Seward Public Schools is the only public district in the city. It operates Seward Elementary School, Seward Middle School, and Seward High School. In addition, St. John Lutheran Elementary and Junior High School provide a LCMS Lutheran education and St. Vincent de Paul provides a Roman Catholic education.
Concordia University is located in Seward.
- John Folda, bishop of the Roman Catholic Diocese of Fargo
- Sam Koch, professional football player
- Quentin Neujahr, professional football player
- Thad Weber, baseball player
- Amy Heidemann, singer, songwriter of Karmin
- "US Gazetteer files 2010". United States Census Bureau. Archived from the original on 2012-01-24. Retrieved 2012-06-24.
- "American FactFinder". United States Census Bureau. Retrieved 2012-06-24.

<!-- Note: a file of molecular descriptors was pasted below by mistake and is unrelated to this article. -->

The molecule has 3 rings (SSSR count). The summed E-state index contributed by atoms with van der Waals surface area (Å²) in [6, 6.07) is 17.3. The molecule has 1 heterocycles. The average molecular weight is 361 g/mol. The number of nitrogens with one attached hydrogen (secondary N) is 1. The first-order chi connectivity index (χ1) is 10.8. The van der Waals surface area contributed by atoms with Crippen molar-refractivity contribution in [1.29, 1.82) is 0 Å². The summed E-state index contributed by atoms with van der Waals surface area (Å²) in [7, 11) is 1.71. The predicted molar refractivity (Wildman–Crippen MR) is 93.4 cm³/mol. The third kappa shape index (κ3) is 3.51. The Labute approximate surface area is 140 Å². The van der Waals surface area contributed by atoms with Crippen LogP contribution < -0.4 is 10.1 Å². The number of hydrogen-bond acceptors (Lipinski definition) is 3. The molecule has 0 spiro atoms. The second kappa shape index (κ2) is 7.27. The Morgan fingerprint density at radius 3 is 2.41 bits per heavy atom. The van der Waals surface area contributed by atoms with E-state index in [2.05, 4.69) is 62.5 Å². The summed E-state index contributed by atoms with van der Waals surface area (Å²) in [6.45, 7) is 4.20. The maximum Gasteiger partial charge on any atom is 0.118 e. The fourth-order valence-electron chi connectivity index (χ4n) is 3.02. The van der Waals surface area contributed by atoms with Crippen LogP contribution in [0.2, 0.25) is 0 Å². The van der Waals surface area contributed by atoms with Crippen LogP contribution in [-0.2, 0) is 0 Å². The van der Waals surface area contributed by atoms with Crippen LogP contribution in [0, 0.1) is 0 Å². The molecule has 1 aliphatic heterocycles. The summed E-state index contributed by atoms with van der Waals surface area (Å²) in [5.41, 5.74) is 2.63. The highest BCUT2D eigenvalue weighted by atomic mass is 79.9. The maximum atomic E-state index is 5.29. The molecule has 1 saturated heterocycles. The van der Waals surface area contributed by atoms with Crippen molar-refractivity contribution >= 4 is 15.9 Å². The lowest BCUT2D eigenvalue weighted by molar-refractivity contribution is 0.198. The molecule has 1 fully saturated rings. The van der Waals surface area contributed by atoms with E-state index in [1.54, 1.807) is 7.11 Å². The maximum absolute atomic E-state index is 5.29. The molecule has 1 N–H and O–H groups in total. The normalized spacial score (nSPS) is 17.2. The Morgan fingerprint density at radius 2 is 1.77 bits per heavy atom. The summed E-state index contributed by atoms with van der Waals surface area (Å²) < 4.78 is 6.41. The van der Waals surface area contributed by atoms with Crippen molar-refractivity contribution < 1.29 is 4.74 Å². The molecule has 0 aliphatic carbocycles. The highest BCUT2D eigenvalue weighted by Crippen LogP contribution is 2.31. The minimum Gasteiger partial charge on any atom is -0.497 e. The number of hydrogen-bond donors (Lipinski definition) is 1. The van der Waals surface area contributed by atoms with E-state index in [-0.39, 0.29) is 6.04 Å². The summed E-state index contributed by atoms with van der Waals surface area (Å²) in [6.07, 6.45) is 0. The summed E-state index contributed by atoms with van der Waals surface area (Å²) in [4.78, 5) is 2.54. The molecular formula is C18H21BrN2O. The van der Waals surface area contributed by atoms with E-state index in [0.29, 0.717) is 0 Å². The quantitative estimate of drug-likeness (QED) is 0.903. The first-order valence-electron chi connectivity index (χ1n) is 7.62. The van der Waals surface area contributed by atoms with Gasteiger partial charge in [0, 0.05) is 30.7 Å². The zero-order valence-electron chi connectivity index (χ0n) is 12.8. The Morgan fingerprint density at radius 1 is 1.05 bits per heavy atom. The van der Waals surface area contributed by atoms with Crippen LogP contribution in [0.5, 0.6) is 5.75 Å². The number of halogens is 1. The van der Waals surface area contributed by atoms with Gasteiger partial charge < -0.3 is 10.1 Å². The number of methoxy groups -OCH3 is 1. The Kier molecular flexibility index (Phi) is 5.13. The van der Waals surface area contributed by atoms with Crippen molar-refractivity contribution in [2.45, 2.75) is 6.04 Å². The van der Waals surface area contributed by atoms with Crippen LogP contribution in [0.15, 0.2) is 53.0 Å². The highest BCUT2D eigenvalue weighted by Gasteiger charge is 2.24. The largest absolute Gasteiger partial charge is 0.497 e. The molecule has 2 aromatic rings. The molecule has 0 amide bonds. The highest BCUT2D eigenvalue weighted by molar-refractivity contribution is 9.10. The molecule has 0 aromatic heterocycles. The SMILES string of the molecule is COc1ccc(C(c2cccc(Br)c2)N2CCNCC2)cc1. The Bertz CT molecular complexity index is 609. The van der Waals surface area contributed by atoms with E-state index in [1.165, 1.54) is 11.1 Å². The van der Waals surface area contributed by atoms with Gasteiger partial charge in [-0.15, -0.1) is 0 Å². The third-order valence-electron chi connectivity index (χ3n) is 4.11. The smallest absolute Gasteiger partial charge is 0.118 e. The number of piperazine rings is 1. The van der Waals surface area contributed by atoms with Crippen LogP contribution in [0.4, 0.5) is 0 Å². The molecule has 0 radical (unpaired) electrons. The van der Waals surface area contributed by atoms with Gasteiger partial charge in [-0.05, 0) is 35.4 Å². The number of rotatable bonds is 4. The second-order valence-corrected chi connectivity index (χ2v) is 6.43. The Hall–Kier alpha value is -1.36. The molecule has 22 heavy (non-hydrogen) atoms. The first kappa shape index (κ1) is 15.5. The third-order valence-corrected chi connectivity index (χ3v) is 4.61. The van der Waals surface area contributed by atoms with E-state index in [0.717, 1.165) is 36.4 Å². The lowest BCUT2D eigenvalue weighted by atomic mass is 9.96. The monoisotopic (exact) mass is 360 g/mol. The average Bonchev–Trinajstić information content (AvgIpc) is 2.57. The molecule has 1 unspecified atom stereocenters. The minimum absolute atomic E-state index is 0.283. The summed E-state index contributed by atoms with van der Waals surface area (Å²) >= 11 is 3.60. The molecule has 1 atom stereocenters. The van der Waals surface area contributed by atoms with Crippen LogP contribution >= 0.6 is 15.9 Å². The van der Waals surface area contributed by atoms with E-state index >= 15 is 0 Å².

- "Population and Housing Unit Estimates". Retrieved June 9, 2017.
- "US Board on Geographic Names". United States Geological Survey. 2007-10-25. Retrieved 2008-01-31.
- Burr, George L. (1921). History of Hamilton and Clay Counties, Nebraska, Volume 1. S.J. Clarke Publishing Company. p. 136.
- "Profile for Seward, NE". ePodunk. Retrieved 23 August 2014.
- "Seward, Seward County". Center for Advanced Land Management Information Technologies. University of Nebraska. Retrieved 23 August 2014.
- "US Gazetteer files: 2010, 2000, and 1990". United States Census Bureau. 2011-02-12. Retrieved 2011-04-23.
- United States Census Bureau. "Census of Population and Housing". Retrieved October 16, 2013.
- "Annual Estimates of the Resident Population: April 1, 2010 to July 1, 2012". Archived from the original on November 20, 2013. Retrieved October 16, 2013.
- "Fourth of July, Seward, Nebraska" and subpages thereof. Retrieved 2010-12-12.
- "Seward, 4th of July City". Nebraska State Historical Society. Retrieved 2010-12-12.